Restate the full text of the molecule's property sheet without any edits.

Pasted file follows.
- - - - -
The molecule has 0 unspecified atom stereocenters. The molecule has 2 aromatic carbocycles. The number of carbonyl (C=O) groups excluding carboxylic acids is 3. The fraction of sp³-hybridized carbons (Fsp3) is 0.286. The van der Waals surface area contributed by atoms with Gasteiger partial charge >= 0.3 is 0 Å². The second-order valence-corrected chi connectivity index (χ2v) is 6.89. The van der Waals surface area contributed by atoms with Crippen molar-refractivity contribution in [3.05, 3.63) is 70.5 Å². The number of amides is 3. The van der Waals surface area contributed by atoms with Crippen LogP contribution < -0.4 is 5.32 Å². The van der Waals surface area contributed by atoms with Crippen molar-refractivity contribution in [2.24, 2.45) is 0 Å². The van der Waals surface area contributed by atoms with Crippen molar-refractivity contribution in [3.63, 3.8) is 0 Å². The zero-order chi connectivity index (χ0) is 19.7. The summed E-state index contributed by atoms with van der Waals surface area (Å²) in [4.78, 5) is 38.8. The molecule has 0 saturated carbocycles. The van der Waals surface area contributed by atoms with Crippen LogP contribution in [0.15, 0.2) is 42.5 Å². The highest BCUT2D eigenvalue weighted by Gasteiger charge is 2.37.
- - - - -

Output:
The molecule has 0 unspecified atom stereocenters. The molecule has 2 aromatic carbocycles. The number of carbonyl (C=O) groups excluding carboxylic acids is 3. The fraction of sp³-hybridized carbons (Fsp3) is 0.286. The van der Waals surface area contributed by atoms with Gasteiger partial charge >= 0.3 is 0 Å². The second-order valence-corrected chi connectivity index (χ2v) is 6.89. The van der Waals surface area contributed by atoms with Crippen molar-refractivity contribution in [3.05, 3.63) is 70.5 Å². The number of amides is 3. The van der Waals surface area contributed by atoms with Crippen LogP contribution < -0.4 is 5.32 Å². The van der Waals surface area contributed by atoms with Crippen molar-refractivity contribution in [2.24, 2.45) is 0 Å². The van der Waals surface area contributed by atoms with Crippen molar-refractivity contribution in [3.63, 3.8) is 0 Å². The zero-order chi connectivity index (χ0) is 19.7. The summed E-state index contributed by atoms with van der Waals surface area (Å²) in [4.78, 5) is 38.8. The molecule has 0 saturated carbocycles. The van der Waals surface area contributed by atoms with Crippen LogP contribution in [0.15, 0.2) is 42.5 Å². The highest BCUT2D eigenvalue weighted by Gasteiger charge is 2.37.